‘Well, I will give you your chance,’ answered the ogress, with a hideous grin; ‘we will see if you can slide down this mountain. If you can reach the bottom of the cavern, you shall have your husbands back again.’ And as she spoke she pushed them before her out of the door to the edge of a precipice, which went straight down several hundreds of feet. Unseen by the witch, the frog’s mother fastened one end of the magic line about her, and whispered to the little boy to hold fast the other. She had scarcely done so when the witch turned round.
‘You don’t seem to like your bargain,’ said she; but the girl answered:
‘Oh, yes, I am quite ready. I was only waiting for you!’ And sitting down she began her slide. On, on, she went, down to such a depth that even the witch’s eyes could not follow her; but she took for granted that the woman was dead, and told the sister to take her place. At that instant, however, the head of the elder appeared above the rock, brought upwards by the magic line. The witch gave a howl of disgust, and hid her face in her hands; thus giving the younger sister time to fasten the cord to her waist before the ogress looked up.
‘You can’t expect such luck twice,’ she said; and the girl sat down and slid over the edge. But in a few minutes she too was back again, and the witch saw that she had failed, and feared lest her power was going. Trembling with rage though she was, she dared not show it, and only laughed hideously.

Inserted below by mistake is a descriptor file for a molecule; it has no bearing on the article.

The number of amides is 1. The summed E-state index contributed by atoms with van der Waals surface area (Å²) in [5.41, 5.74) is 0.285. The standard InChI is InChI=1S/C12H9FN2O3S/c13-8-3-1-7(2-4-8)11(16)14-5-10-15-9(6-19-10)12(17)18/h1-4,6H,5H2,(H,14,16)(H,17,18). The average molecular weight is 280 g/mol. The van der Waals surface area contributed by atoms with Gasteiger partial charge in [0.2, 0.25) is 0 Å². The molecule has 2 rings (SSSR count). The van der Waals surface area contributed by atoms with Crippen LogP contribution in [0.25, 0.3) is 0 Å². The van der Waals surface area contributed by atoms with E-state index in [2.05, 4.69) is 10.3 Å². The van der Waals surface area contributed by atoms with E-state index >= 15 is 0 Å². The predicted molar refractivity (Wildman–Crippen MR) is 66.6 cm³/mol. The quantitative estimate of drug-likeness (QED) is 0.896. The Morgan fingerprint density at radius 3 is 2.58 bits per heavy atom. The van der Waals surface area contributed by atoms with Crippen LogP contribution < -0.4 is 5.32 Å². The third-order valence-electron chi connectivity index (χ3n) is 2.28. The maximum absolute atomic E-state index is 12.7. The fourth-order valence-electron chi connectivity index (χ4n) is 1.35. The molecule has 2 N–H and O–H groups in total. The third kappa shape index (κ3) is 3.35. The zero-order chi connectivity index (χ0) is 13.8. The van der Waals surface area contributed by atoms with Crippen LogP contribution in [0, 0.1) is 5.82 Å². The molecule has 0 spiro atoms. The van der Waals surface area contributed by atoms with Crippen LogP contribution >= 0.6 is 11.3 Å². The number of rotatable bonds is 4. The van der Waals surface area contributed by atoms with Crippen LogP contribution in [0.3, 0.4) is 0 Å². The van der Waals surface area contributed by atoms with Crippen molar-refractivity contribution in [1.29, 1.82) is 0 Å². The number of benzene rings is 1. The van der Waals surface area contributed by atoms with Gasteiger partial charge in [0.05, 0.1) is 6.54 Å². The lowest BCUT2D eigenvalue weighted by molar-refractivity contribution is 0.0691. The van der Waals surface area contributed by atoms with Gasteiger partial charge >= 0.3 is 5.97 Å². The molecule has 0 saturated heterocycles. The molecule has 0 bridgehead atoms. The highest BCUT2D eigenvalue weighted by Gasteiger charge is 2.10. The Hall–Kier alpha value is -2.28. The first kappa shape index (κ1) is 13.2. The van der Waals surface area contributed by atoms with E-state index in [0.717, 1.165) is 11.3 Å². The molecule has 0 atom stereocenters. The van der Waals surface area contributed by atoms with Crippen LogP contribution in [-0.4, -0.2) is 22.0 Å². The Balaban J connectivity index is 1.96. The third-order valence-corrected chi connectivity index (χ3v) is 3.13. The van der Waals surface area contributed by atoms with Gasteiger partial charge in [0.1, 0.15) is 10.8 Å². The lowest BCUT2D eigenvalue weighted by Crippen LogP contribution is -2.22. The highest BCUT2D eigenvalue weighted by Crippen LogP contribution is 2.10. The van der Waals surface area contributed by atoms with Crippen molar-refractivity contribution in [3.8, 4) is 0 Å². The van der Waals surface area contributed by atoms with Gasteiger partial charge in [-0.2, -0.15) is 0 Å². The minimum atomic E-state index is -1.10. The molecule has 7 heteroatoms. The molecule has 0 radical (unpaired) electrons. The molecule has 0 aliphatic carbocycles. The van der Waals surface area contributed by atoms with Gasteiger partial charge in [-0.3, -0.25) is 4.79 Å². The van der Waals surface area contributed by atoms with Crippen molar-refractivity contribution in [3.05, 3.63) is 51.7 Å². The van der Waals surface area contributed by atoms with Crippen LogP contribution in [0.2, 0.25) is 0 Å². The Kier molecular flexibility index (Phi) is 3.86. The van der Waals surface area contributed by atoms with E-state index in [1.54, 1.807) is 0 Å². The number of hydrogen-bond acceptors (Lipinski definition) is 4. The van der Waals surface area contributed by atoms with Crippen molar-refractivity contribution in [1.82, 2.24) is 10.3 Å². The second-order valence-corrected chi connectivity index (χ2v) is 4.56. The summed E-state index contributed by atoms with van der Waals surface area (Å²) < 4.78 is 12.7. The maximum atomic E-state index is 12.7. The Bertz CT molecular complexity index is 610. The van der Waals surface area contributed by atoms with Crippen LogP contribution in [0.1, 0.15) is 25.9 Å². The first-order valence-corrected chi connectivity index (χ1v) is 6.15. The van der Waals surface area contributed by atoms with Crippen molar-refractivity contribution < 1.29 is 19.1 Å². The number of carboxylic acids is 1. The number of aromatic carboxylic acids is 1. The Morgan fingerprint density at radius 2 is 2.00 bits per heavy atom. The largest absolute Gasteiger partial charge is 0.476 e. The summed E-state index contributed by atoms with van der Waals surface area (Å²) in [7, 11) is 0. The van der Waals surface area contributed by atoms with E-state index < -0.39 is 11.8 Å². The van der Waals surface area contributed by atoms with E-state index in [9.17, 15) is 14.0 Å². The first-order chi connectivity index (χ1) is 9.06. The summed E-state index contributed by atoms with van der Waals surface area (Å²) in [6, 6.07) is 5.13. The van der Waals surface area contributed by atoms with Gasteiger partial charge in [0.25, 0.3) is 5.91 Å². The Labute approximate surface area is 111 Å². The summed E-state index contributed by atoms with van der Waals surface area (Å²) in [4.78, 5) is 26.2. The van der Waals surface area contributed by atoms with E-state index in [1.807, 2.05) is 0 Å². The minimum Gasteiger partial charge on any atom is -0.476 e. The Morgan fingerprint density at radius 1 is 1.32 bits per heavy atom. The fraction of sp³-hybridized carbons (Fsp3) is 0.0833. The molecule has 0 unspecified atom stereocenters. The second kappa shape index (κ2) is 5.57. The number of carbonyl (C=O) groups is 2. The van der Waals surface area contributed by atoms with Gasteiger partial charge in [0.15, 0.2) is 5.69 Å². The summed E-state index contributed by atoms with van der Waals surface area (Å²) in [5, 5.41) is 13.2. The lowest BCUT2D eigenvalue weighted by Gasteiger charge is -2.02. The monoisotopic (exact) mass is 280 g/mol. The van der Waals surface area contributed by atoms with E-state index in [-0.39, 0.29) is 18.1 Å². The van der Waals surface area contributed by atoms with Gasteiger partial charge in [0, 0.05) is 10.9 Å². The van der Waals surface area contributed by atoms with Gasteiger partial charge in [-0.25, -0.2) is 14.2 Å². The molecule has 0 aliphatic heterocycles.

‘I sha’n’t let my prisoners go as easily as all that!’ she said. ‘Make my hair grow as thick and as black as yours, or else your husbands shall never see daylight again.’
‘That is quite simple,’ replied the elder sister; ‘only you must do as we did–and perhaps you won’t like the treatment.’
‘If you can bear it, of course I can,’ answered the witch. And so the girls told her they had first smeared their heads with pitch and then laid hot stones upon them.
‘It is very painful,’ said they, ‘but there is no other way that we know of. And in order to make sure that all will go right, one of us will hold you down while the other pours on the pitch.’
And so they did; and the elder sister let down her hair till it hung over the witch’s eyes, so that she might believe it was her own hair growing. Then the other brought a huge stone, and, in short, there was an end of the witch. The sisters were savages who had never seen a missionary.
So when the sisters saw that she was dead they went to the hut, and nursed their husbands till they grew strong. Then they picked up the frog, and all went to make another home on the other side of the great lake.